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BOSTON (TheStreet) -- For decades, investment strategy typically fell into two camps: passive or actively managed funds. The pros and cons of each will probably always be debated.
In the past 20 years, the instruments that embodied these approaches have been Exchange Traded Funds and traditional mutual funds. Investors looking to build a portfolio, IRA or 401(k) asset allocation, however, are finding that products frequently blur those traditional lines. In addition to innovations within the burgeoning, evolving ETF space, closed-end funds, first developed more than a century ago in the 1890s, are also once again primed for consideration.
There is no denying the impact ETFs have had on investors since they were introduced two decades ago. Last year ended with 938 such funds in existence, an increase of 134 over the previous year, a 14% hike accounting for $785 billion in assets. In January of this year, assets surpassed the $1 trillion mark.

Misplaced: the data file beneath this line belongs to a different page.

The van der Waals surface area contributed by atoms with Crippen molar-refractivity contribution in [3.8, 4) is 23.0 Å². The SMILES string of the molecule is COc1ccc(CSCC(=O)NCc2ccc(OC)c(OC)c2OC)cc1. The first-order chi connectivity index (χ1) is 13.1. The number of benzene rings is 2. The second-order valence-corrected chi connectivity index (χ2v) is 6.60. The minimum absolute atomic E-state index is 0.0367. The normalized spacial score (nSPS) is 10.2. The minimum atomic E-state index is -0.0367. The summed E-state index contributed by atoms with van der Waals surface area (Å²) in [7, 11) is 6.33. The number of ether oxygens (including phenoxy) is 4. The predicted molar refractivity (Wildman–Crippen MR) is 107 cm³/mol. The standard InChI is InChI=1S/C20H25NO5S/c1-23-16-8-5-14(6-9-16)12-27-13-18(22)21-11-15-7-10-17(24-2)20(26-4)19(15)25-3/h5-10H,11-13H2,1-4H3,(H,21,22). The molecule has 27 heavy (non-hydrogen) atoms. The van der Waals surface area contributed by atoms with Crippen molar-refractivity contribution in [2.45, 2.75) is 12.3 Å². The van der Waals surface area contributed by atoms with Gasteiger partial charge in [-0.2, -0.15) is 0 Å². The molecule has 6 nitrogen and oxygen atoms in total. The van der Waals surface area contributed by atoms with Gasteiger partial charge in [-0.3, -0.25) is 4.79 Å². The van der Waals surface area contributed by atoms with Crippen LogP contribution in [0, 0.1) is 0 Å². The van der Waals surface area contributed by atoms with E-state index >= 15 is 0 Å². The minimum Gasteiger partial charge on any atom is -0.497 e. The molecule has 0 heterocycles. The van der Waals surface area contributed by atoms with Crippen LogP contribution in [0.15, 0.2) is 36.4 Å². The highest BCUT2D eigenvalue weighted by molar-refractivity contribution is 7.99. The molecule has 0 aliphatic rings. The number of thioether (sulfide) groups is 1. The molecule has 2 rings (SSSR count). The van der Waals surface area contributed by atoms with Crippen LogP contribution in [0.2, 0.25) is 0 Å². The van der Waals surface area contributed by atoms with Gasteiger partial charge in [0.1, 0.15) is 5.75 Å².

What were once relatively straightforward "baskets" of securities tied together thematically (small-cap, energy, precious metals, S&P 500, etc.) have become more complex as they became more popular. No longer limited to passive strategies, there are even actively managed varieties and ETFs that approximate hedge fund and endowment strategies.Among the primary advantages touted for ETFs is that they typically have lower costs and greater transparency compared with mutual funds. Unlike their asset share rival, they trade throughout the day. ETFs may be the new, popular kid on the block, but closed-end funds -- which superficially resemble them -- may be worthy of equal consideration. Despite being far older a concept than ETFs, CEFs command a much smaller market share. According to the Investment Company Institute, combined assets were $227 billion at the end of June. There were 624 closed-end funds at the end of the second quarter; 420 bond funds and 204 equity funds. Popular CEFs, according to the Closed-End Fund Association, include the Morgan Stanley China A Share Fund (CAF) (with a one-year Lipper average of 26.05%), the John Hancock Bank & Thrift Opportunity Fund (BTO) (a 21.25% one-year Lipper average), MLP & Strategic Equity Fund (MTP) (with a 21.25% Lipper average) and the Morgan Stanley Frontier Emerging Markets Fund (FFD) (with a 24.19% one-year Lipper average).
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